RPB now offers a Roth 403(b) option for employees to make after-tax contributions and provides:

  • Tax-free income in retirement
  • Savings flexibility
  • A powerful estate planning tool

Getting Started

It’s easy to start allowing your employees contribute to Roth accounts:

  • Set up post-tax deductions in your payroll system.
  • Talk to your employees and get their pre-tax and after-tax contribution amounts – you can use the Salary Reduction Agreement.
  • Watch this video to learn how to add Roth contributions:

Why Roth?

The difference between our traditional 403(b), our Roth 403(b), and a Roth IRA lies in how (and when) participants’ money is taxed, as well as the IRS limits placed on annual income and elective deferral contributions.

Show your employees this chart which summarizes the benefits and features of each account.

RPB’s traditional pre-tax 403(b) RPB’s Roth 403(b) Roth IRA
No income restrictions to participate Max. income:

$199,000 married; $135,000 single

Elective contributions Made with
pre-tax money
Made with money that’s already been taxed Made with money that’s already been taxed
2018 IRS elective contribution limits Combined 1 $18,500; $24,500 if age 50+ Combined 1 $18,500; $24,500 if age 50+ $5,500; $6,500 if age 50+
Tax savings In the year your contributions are made In the year your earnings are distributed In the year your earnings are distributed
Distributions Contributions and earnings taxable upon withdrawal; 10% penalty before age 59½ 2 Contributions and earnings tax-free upon withdrawal for qualified distributions 3 Same as Roth 403(b) and can have a qualified distribution for first time home purchase
Hardship withdrawals (under 59½ and still working) Tax and 10% penalty on contributions and earnings Tax and 10% penalty on earnings if non-qualified distribution 3 Tax and 10% penalty on earnings if withdrawn before age 59½
Required minimum distributions at age 70½ (unless still working)
Loans (available to RPB participants summer 2018)
Tax-free money to heirs 4

1 You can make elective deferrals to both your Roth and pre-tax accounts but the combined contributions can’t exceed the IRS limit.

2 Clergy parsonage tax exclusion may apply. If you’re no longer working for an RPB-eligible employer during or after the year you reach age 55, there is no 10% penalty.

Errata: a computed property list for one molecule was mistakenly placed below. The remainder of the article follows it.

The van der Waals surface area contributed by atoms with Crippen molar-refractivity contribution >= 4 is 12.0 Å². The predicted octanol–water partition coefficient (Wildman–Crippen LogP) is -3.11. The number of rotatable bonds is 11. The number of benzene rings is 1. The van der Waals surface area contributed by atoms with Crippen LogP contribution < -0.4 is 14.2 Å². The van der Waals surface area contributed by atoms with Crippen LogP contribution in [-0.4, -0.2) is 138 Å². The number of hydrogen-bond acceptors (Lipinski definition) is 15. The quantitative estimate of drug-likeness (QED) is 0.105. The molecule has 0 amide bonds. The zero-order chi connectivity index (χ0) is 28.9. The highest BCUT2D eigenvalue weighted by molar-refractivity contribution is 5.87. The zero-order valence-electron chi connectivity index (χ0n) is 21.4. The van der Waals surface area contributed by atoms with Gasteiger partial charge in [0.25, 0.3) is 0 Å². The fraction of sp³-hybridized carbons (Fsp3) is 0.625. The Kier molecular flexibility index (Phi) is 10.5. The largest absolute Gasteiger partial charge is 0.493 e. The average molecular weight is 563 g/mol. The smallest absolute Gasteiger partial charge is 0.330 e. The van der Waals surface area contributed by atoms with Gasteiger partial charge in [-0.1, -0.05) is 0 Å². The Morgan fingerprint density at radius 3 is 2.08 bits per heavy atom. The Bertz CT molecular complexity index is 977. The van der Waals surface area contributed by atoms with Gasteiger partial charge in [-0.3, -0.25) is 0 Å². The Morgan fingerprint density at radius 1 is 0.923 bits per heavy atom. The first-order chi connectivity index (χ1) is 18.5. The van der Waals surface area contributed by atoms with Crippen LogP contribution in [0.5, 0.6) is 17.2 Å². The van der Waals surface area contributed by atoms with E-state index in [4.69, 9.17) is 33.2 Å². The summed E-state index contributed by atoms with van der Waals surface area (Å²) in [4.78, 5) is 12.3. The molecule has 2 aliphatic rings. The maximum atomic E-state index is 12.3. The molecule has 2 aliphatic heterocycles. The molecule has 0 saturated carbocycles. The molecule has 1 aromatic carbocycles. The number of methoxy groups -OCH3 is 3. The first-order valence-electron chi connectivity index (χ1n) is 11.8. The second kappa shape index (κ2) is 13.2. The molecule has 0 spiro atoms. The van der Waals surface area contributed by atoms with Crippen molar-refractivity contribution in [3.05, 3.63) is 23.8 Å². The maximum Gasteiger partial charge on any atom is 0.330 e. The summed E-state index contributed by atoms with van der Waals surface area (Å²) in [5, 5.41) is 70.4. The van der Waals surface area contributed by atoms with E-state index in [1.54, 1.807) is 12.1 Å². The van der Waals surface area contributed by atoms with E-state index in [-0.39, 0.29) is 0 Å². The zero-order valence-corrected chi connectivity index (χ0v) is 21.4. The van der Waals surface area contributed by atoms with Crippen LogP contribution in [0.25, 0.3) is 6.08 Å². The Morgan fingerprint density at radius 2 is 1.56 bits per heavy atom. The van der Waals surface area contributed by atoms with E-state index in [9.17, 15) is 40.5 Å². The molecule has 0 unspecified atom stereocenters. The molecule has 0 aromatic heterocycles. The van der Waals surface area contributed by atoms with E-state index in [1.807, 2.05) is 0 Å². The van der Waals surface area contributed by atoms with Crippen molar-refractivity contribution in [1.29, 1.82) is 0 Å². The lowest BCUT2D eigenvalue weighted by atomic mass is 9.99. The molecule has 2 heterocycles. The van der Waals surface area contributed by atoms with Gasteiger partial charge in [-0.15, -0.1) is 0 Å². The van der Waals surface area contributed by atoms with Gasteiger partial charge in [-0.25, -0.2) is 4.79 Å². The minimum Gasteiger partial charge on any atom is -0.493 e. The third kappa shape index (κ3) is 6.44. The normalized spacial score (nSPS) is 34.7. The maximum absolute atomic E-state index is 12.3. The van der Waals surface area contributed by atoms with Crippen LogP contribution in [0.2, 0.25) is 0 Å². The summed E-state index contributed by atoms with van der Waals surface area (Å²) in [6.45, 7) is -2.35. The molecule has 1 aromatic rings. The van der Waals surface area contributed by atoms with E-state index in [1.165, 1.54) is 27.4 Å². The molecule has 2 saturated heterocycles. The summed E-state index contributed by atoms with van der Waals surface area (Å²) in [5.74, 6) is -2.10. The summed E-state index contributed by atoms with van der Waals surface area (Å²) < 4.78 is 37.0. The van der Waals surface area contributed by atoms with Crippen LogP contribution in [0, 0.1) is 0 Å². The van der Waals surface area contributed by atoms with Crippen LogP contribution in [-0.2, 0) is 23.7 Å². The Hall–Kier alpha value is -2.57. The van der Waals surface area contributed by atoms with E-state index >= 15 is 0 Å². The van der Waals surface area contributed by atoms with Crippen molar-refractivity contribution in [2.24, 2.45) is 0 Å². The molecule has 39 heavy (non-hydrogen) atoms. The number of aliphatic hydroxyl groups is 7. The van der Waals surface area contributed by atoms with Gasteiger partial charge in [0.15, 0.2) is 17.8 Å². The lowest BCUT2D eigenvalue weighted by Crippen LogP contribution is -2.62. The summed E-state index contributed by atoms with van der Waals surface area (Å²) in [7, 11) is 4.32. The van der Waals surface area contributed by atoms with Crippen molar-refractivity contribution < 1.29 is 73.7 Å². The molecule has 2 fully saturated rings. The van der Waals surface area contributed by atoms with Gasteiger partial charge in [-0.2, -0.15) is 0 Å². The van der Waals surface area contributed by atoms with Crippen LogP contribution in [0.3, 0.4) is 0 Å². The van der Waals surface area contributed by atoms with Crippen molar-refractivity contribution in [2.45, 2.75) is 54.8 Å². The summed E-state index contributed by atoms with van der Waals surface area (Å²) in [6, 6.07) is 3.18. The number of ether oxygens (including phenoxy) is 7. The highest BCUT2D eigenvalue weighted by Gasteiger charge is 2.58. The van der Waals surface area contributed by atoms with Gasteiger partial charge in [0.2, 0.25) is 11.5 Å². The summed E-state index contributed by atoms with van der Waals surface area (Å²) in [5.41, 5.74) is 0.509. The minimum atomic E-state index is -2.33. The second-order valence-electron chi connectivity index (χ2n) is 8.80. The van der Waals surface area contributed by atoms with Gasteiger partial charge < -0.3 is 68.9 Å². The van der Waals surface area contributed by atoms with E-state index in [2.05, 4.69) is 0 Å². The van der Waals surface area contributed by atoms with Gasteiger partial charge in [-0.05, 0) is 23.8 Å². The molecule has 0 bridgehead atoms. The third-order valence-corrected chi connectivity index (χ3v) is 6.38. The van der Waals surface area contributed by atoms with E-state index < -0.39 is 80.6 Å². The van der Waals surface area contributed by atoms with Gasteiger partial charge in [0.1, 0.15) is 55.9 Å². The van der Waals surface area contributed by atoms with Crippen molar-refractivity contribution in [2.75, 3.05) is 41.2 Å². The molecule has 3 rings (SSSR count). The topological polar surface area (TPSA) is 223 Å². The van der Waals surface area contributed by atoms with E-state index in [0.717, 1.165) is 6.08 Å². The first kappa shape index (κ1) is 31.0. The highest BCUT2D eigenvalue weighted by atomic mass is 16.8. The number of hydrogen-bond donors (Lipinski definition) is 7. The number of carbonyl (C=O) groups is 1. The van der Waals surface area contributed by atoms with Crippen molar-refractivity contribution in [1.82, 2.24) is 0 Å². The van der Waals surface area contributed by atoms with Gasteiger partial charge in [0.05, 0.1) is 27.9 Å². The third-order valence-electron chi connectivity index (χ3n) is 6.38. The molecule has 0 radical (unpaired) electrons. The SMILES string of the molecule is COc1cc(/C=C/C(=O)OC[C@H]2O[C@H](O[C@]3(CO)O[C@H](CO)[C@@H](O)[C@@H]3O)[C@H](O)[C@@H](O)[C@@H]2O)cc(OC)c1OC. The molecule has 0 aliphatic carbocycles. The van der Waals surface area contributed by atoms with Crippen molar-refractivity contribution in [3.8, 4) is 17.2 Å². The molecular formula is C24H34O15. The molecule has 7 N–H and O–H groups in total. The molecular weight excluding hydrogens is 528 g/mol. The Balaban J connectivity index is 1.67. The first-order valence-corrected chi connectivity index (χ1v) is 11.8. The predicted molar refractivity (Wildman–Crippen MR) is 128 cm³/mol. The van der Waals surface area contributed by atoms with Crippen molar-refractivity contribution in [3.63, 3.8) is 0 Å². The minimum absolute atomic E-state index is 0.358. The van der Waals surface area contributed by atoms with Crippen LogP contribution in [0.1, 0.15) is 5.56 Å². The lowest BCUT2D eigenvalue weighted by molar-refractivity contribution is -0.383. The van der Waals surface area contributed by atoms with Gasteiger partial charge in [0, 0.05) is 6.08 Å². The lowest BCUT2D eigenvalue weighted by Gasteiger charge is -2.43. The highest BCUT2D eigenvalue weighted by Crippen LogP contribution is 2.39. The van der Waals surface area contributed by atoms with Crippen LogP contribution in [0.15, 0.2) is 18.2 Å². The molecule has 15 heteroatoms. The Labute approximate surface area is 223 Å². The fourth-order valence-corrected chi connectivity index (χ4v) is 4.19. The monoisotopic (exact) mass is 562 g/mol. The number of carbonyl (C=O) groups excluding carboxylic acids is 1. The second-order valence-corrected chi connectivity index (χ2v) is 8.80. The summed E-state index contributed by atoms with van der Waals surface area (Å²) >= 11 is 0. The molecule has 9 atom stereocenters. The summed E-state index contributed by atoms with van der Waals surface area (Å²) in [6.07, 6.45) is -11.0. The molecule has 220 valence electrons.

3 Qualified distributions: The contribution portion is not taxed again because it was made with after-tax dollars. The earnings portion can be withdrawn tax-free as long as you’ve owned your account for five tax years and you’re at least age 59½ (or due to disability or death). A tax year begins on January 1 of the year that you made your first Roth contribution.

4 Non-qualified distributions: A 10% penalty and income taxes are due on your earnings if withdrawn before the five-year holding period and before age 59 ½ (except in the case of permanent disability or death). If you separate from service during or after the year you reach age 55, there is no 10% penalty on earnings portion of early withdrawals.

5Earnings can be withdrawn tax-free as long as the account was owned for five years from the date it was established.

Things to Know

Some important things for employers to know: 

  • Employees can contribute to both a Roth and pre-tax accounts in any proportion. Total contributions can’t exceed the annual IRS contribution limit.
  • Employer contributions must be allocated to a pre-tax account, even if the participant is only making Roth contributions–the employee will owe income taxes on the employer contributions and any earnings upon withdrawal.
  • If an employee switches jobs, their account stays with RPB for as long as they like (just like our traditional 403(b) plan). If they go to another RPB-eligible employer, they can continue to contribute through their new employer.


Can participants make traditional pre-tax and Roth 403(b) contributions at the same time?

Yes, they can contribute to both accounts at whatever proportions they prefer. However, the combined contributions must be within the IRS annual contribution limits.

Roth IRAs have income restrictions that determine who can contribute. Do they also apply to Roth 403(b) contributions?

There aren’t any income limitations on who can make Roth 403(b) contributions.

What makes a distribution from a Roth 403(b) account “qualified”?

A qualified distribution is generally one that is made after a five taxable year period of participation and falls into one of the following categories:

  • Made on or after you turn age 59½
  • Made after you die
  • Made in case you become disabled

Your qualified distribution status applies to your beneficiaries. However, if a beneficiary or alternate payee rolls the distribution to their own Roth 403(b) account, their age, death or disability status is used to determine whether the distribution is qualified.

How is the five taxable year participation period calculated?

This begins on the first day of the taxable year when you first made a Roth 403(b) contribution, regardless of when during the year you made the contribution. It ends after five taxable years.

Will a Roth 403(b) distribution be considered as part of an employee’s gross income?

Not if it is a qualified distribution. If it’s an unqualified distribution, it will be partially included if there are earnings.

Can participants take out a loan from their Roth 403(b) account?

RPB will be introducing loans in Summer 2018. We’ll provide more details soon.